Lithuania

It appears that quite a few countries in Europe are pushing for real cannabis reform by the end of the year, and this little EU country is joining the list. With a unanimous agreement in Parliament already to change the country’s drug policy, Lithuania’s legislators could vote to legalize the drug on December 12th of this year. All signs look promising.

Slovenia

MCG, an Australian-based company, made news in the fall by announcing a new cannabinoid extraction facility in the country, on track for completion this year. The company also ramped up domestic production operations in August. Real reform here still has a long way to go. However with domestic production underway, greater medical use looks promising.

Denmark

The country signed a production agreement to open a new facility in Odense, the country’s third largest city with Spektrum Cannabis, the medical brand of one of the largest Canadian producers (Canopy Cannabis) now seeking a foothold in Europe late this fall. What this means for ongoing reform in Denmark is also positive. The company will import cannabis via Spektrum Denmark until all the necessary approvals are ironed out for cultivation.

Portugal

While “reform” here is less of an issue than it is elsewhere (since all drugs are decriminalized), Portugal might yet play an interesting role in cross-European legalization. Tilray, another large Canadian-American firm with interests in Europe, announced the construction of a large medical cannabis facility in the country earlier this year. That plant could easily ship medical supplies across Europe as new countries legalize but do not implement grow facilities.

Soapbox

Digitalization Begins To Innovate Insurance Industry: What Does That Mean For Cannabis?

By Marguerite Arnold
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Munich, Germany- In a darkened movie studio on the east end of town, the Digital Insurance Agenda or DIA, the largest insurtech conference in the world, kicked off its annual event in mid-November. The sold-out event attracted about 1,000 top insurance executives from 40 countries and all six continents.

CannabisIndustryJournal attended from the perspective of investigating the overall status of digitalization in the industry. However, there were a couple of things we were on the hunt for. The first was to see how and where blockchain has begun to penetrate the industry. This revolutionary processing and identification layer of digital communications is coming – and fast – to the insurance industry everywhere.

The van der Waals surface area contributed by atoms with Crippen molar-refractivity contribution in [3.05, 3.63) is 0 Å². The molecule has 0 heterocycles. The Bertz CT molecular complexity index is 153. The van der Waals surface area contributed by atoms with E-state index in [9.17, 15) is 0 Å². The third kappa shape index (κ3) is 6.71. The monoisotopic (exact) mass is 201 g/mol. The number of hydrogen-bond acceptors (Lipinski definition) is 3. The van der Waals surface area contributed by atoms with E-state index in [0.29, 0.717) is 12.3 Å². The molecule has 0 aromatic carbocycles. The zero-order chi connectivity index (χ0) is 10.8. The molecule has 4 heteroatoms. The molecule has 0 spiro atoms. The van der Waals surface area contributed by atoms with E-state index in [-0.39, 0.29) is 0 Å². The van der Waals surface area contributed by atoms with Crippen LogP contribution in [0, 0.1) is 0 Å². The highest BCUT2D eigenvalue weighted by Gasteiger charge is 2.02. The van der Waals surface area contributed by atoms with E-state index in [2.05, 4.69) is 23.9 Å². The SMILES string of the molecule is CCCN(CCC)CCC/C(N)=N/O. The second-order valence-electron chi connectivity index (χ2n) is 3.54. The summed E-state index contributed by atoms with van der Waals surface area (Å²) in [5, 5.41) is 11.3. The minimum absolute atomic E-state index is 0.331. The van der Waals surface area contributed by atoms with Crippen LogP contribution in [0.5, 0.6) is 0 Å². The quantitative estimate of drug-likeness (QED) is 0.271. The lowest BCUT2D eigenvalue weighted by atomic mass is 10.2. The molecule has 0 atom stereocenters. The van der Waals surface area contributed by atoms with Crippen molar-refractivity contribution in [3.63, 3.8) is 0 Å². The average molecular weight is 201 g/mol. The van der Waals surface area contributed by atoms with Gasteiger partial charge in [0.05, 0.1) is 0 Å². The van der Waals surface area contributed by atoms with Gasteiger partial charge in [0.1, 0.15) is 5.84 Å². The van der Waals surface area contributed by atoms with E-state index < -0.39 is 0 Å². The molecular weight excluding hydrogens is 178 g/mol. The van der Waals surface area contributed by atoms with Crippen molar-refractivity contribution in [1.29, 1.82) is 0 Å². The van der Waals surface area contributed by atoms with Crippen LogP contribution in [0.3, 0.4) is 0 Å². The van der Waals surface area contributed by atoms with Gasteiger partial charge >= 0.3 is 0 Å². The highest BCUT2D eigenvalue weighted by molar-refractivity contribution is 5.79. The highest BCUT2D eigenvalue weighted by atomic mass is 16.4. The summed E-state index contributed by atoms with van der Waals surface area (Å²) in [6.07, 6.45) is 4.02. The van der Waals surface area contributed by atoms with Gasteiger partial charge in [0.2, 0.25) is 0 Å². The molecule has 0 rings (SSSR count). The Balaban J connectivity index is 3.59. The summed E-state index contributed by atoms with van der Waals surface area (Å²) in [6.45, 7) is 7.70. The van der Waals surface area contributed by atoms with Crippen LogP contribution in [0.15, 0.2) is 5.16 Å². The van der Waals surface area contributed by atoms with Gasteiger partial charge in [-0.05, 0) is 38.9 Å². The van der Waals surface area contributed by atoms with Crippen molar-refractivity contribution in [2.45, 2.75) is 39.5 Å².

All image credits: MedPayRx (Instagram)

We were also there of course to see if cannabis was anywhere on the agenda. Digitized or not.

By way of disclosure, I am also a high tech entrepreneur with my own insurtech, blockchain-based start-up that we are in the process of launching. MedPayRx is intended to be the first insurance product that will help patients access their meds facing nothing but their co-pay and help insurers automate the approvals process for all prescription drugs and medical devices.

By definition, in Germany, this includes medical cannabis.

Ultimately, our mission is to take the paper and the pain of all reimbursement out of the prescription process. At present, as anyone with a chronic condition knows, many medications and medical devices must be paid for out of pocket first and then reimbursed via a claims process that is paper-based, laborious and expensive. This is not a model that works for anyone. Certainly not poor and chronically ill patients who face this process at least monthly. And certainly not insurers who are now facing higher drug costs if not more claims reimbursements for the same from an aging population.

In a country like Germany where 90% of the population is covered by public health insurance, the situation also poses quandaries of a kind that are rocking the fundamental concept of inclusive public healthcare.

The Impact of Digitalization On The Insurance Industry

As one insurance executive and speaker mentioned from the stage during DIA, there are few industries that are more universally despised than insurance in general. And few verticals where the existing mantra is “you cannot do it worse.” The insurance industry is well aware of that. Further, for all insurances that are not “mandatory” the competition is fierce for consumers’ bucks. Particularly in places like Europe where insurance is also seen as a kind of savings scheme.

If you are a private insurer, of any kind, or offering services to both end consumers and B2B services, you are out of the game if you are not now thinking how to streamline and upgrade all aspects of your business in the digital era. There are many start-ups now tackling what is euphemistically called “cloud2cloud” integrations.

What does that mean?

According to DIA co-founders Reggy de Feniks and Roger Peverelli, the influence of tech in general is here to stay and is now driving widespread innovation across the industry. “The DIA line-up and the massive response among the audience show that insurtech is now mainstream,” says de Feniks. “This edition clearly showed the…ever growing attention for artificial intelligence, machine learning and other shapes of advanced analytics.”